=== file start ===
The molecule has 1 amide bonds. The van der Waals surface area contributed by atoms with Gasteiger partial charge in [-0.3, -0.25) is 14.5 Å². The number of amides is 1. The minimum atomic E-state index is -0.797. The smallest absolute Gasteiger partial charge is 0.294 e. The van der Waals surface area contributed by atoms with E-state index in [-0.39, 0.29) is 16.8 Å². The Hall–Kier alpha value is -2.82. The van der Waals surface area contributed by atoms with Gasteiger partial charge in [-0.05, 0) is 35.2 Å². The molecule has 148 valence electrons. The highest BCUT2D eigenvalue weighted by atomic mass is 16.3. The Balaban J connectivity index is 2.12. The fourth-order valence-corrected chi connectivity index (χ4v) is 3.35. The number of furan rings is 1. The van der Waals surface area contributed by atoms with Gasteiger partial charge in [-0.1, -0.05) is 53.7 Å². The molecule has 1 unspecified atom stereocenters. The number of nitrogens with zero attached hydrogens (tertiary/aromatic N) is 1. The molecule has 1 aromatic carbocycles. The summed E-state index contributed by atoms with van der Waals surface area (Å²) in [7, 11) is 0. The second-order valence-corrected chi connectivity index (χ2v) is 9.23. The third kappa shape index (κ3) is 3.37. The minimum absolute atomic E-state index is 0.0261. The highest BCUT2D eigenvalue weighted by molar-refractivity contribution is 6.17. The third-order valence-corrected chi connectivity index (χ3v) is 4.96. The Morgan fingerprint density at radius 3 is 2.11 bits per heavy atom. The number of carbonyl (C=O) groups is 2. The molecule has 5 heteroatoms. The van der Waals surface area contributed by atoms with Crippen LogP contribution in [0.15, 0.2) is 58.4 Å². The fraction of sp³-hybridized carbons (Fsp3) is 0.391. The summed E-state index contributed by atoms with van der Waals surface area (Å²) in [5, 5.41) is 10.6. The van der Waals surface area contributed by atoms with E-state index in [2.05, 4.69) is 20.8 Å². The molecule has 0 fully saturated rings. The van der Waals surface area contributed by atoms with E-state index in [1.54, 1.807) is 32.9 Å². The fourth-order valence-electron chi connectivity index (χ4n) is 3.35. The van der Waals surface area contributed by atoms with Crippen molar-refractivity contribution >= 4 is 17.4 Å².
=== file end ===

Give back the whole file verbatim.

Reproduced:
The molecule has 1 amide bonds. The van der Waals surface area contributed by atoms with Gasteiger partial charge in [-0.3, -0.25) is 14.5 Å². The number of amides is 1. The minimum atomic E-state index is -0.797. The smallest absolute Gasteiger partial charge is 0.294 e. The van der Waals surface area contributed by atoms with E-state index in [-0.39, 0.29) is 16.8 Å². The Hall–Kier alpha value is -2.82. The van der Waals surface area contributed by atoms with Gasteiger partial charge in [-0.05, 0) is 35.2 Å². The molecule has 148 valence electrons. The highest BCUT2D eigenvalue weighted by atomic mass is 16.3. The Balaban J connectivity index is 2.12. The fourth-order valence-corrected chi connectivity index (χ4v) is 3.35. The number of furan rings is 1. The van der Waals surface area contributed by atoms with Gasteiger partial charge in [-0.1, -0.05) is 53.7 Å². The molecule has 1 unspecified atom stereocenters. The number of nitrogens with zero attached hydrogens (tertiary/aromatic N) is 1. The molecule has 1 aromatic carbocycles. The summed E-state index contributed by atoms with van der Waals surface area (Å²) in [7, 11) is 0. The second-order valence-corrected chi connectivity index (χ2v) is 9.23. The third kappa shape index (κ3) is 3.37. The minimum absolute atomic E-state index is 0.0261. The highest BCUT2D eigenvalue weighted by molar-refractivity contribution is 6.17. The third-order valence-corrected chi connectivity index (χ3v) is 4.96. The Morgan fingerprint density at radius 3 is 2.11 bits per heavy atom. The number of carbonyl (C=O) groups is 2. The molecule has 5 heteroatoms. The van der Waals surface area contributed by atoms with Crippen LogP contribution in [0.15, 0.2) is 58.4 Å². The fraction of sp³-hybridized carbons (Fsp3) is 0.391. The summed E-state index contributed by atoms with van der Waals surface area (Å²) in [5, 5.41) is 10.6. The van der Waals surface area contributed by atoms with E-state index in [2.05, 4.69) is 20.8 Å². The molecule has 0 fully saturated rings. The van der Waals surface area contributed by atoms with E-state index in [1.54, 1.807) is 32.9 Å². The fourth-order valence-electron chi connectivity index (χ4n) is 3.35. The van der Waals surface area contributed by atoms with Crippen molar-refractivity contribution >= 4 is 17.4 Å².